Wednesday, January 19, 2011

Race and Gender

Dr. Johnson began Tuesday's class discussion with the "ten things to know about race." I often find myself juxtaposing my courses at Rhodes, not necessarily intentionally but some times things just seem to web together. As the list progressed parallels between the ten things to know about race and my gender studies courses arose. The context in which gender is discussed is similar to the way in which Dr. J introduced race.

Gender, like race, is often now studied as socially constructed. The third thing on the list for race was that there is no single genetic marker or basis for race. Gender is studied similarly by separating the terminology of biological sex and focusing on the characteristics that differentiate between male and female. These characteristics in gender can be equally offensive and stereotypical like race. Asians are good at math. Women are good at vacuuming. Right? No.

The seventh thing to know about race was that we are all mixed, there is no pure racial ancestry. This may not directly relate but the practice of anti-miscegenation laws, those that forbid people from marrying outside their race in order to maintain pure ancestry, are similar to the practice of kinship that is studied in gender courses. Kinship practices vary in different cultures but the main purpose is to control and govern who marries who. As the anti-miscegenation laws proved unsuccessful, no one is pure, so are the flaws in any kinship practice.

The eighth thing to know is ovioulsy similar. Classifications constantly change over time. The distinction between biological sex and gender as I mentioned before wasn't proposed until the 1950s and became common in literature in the 1970s. Not all biologically born "Women" associate themselves with typical female characteristics. Just as certain races do not associate with the racial categories society has created. I realize they are completely separate histories that we are studying but the oppression race and gender experience is real and often relatable.


  1. I think you nicely associate the concept of gender and race here at the end; they are concepts which are most definitely related not only in their collective legacy of oppression, but also in the ways in which they have been created, perpetuated and ingrained into our societies as "natural" over time. Understanding the malleability of gender categories is a very similar task to understanding the unavoidable ambiguities of racial categorization. Thinking about gender and race comparatively, in my experience, is an incredibly helpful way to understand the constructions of norms and the collateral damage of persons rendered less human or non-human by these norms.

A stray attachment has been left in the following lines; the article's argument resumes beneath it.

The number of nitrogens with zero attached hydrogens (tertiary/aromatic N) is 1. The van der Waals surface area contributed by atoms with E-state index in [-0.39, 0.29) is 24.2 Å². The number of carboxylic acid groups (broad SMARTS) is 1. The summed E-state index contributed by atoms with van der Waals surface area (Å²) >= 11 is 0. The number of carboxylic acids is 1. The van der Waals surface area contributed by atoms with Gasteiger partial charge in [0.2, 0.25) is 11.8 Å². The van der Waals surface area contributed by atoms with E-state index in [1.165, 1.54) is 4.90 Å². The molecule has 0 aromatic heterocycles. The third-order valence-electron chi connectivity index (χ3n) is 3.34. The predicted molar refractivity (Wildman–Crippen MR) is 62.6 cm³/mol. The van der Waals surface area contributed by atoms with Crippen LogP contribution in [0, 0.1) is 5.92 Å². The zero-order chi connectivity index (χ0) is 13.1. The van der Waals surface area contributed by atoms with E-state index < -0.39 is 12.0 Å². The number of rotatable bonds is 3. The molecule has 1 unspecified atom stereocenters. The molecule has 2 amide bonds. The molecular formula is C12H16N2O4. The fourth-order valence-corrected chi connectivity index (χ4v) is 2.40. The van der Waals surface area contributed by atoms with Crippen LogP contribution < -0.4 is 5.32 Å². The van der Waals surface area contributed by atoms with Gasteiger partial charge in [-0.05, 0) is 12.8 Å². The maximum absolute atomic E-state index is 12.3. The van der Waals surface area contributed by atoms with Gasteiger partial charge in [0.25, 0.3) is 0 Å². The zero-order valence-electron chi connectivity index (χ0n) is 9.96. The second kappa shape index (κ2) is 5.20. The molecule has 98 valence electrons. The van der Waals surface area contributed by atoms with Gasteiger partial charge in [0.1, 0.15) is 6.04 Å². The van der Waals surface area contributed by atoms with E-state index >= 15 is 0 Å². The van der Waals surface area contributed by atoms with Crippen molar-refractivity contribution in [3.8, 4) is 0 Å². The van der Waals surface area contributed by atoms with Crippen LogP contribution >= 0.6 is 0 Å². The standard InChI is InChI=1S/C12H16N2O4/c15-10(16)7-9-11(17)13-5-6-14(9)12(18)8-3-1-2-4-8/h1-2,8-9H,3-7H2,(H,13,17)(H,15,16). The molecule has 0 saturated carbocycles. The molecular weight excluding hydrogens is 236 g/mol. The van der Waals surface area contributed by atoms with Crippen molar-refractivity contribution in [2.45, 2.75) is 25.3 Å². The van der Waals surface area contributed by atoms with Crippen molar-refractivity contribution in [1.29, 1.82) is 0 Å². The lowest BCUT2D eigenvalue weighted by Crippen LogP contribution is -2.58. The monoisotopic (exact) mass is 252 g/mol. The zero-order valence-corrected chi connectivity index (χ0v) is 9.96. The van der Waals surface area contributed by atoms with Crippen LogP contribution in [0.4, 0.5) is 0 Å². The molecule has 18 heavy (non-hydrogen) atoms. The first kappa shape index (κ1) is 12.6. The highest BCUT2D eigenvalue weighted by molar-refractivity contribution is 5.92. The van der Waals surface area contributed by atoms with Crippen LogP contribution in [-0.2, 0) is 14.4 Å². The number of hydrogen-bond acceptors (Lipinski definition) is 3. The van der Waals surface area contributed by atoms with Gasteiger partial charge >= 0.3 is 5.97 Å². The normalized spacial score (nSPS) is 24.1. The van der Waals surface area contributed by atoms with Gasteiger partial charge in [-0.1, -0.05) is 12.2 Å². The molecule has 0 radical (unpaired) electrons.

2. I like how you found common ground in order to explain how both gender and race share a common mode of categorization. That is an interesting connection. It is true that the traditions of some cultures require individuals to acknowledge a gender identity from a very young age. Among the Apache, children go through a test where they are put inside of a tent and within the tent are a doll and tools. The tent is then set on fire and what the child takes out of the tent determines their gender identity. If a young boy comes out of the tent with a doll he then claims the role of a “Berdache” which means “of two spirits”. The Berdache are considered to have mystical powers that accompany the dual path that they walk in life. It is interesting how important categorizations like gender and race are so important across cultures.

  3. Race and gender are two classifications that definitely seem to go hand in hand. One thing that connects them in my mind is the fact that neither are traits that can necessarily be hidden. A person's racial background, at least in simplest terms, can be easily determined within the first few seconds of being seen. In the same way, a person's gender can be determined almost immediately as well. These drastic physical differences opened the door for the stereotypes that have been constructed over the years. It seems to be human nature to try to separate things and people that don't look the same.


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